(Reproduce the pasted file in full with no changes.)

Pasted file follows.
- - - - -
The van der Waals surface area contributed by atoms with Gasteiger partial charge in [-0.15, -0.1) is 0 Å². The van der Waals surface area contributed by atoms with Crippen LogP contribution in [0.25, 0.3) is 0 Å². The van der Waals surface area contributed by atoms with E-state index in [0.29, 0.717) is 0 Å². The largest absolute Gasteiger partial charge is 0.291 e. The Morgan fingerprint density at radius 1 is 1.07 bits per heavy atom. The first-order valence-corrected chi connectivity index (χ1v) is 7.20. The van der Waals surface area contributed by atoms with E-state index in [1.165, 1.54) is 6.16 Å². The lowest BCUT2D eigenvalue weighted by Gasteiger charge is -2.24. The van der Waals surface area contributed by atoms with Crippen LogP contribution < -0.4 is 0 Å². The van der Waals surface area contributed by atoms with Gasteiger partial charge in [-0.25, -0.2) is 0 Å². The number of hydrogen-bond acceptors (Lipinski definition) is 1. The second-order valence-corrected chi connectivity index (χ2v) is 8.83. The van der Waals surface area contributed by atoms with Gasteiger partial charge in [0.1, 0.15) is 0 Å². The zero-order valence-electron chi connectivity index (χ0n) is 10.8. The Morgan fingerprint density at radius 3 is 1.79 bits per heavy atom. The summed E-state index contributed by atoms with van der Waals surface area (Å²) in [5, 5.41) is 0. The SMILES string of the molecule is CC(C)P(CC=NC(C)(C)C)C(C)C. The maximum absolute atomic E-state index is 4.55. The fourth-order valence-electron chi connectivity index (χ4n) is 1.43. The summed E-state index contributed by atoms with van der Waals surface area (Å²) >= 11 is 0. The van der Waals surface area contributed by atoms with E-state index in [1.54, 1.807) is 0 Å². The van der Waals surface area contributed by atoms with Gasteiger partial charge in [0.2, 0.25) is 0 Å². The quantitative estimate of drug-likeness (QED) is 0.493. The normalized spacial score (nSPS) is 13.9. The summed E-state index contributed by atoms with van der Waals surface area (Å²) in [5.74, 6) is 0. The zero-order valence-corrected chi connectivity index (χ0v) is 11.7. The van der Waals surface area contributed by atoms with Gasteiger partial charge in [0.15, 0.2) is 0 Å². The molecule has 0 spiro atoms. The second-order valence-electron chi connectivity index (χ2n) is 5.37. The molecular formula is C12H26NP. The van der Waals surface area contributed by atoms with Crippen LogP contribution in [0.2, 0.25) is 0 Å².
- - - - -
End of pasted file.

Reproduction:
The van der Waals surface area contributed by atoms with Gasteiger partial charge in [-0.15, -0.1) is 0 Å². The van der Waals surface area contributed by atoms with Crippen LogP contribution in [0.25, 0.3) is 0 Å². The van der Waals surface area contributed by atoms with E-state index in [0.29, 0.717) is 0 Å². The largest absolute Gasteiger partial charge is 0.291 e. The Morgan fingerprint density at radius 1 is 1.07 bits per heavy atom. The first-order valence-corrected chi connectivity index (χ1v) is 7.20. The van der Waals surface area contributed by atoms with E-state index in [1.165, 1.54) is 6.16 Å². The lowest BCUT2D eigenvalue weighted by Gasteiger charge is -2.24. The van der Waals surface area contributed by atoms with Crippen LogP contribution < -0.4 is 0 Å². The van der Waals surface area contributed by atoms with Gasteiger partial charge in [-0.25, -0.2) is 0 Å². The number of hydrogen-bond acceptors (Lipinski definition) is 1. The second-order valence-corrected chi connectivity index (χ2v) is 8.83. The van der Waals surface area contributed by atoms with Gasteiger partial charge in [0.1, 0.15) is 0 Å². The zero-order valence-electron chi connectivity index (χ0n) is 10.8. The Morgan fingerprint density at radius 3 is 1.79 bits per heavy atom. The summed E-state index contributed by atoms with van der Waals surface area (Å²) in [5, 5.41) is 0. The SMILES string of the molecule is CC(C)P(CC=NC(C)(C)C)C(C)C. The maximum absolute atomic E-state index is 4.55. The fourth-order valence-electron chi connectivity index (χ4n) is 1.43. The summed E-state index contributed by atoms with van der Waals surface area (Å²) >= 11 is 0. The van der Waals surface area contributed by atoms with E-state index in [1.54, 1.807) is 0 Å². The van der Waals surface area contributed by atoms with Gasteiger partial charge in [0.2, 0.25) is 0 Å². The quantitative estimate of drug-likeness (QED) is 0.493. The normalized spacial score (nSPS) is 13.9. The summed E-state index contributed by atoms with van der Waals surface area (Å²) in [5.74, 6) is 0. The zero-order valence-corrected chi connectivity index (χ0v) is 11.7. The van der Waals surface area contributed by atoms with Gasteiger partial charge in [0.15, 0.2) is 0 Å². The molecule has 0 spiro atoms. The second-order valence-electron chi connectivity index (χ2n) is 5.37. The molecular formula is C12H26NP. The van der Waals surface area contributed by atoms with Crippen LogP contribution in [0.2, 0.25) is 0 Å².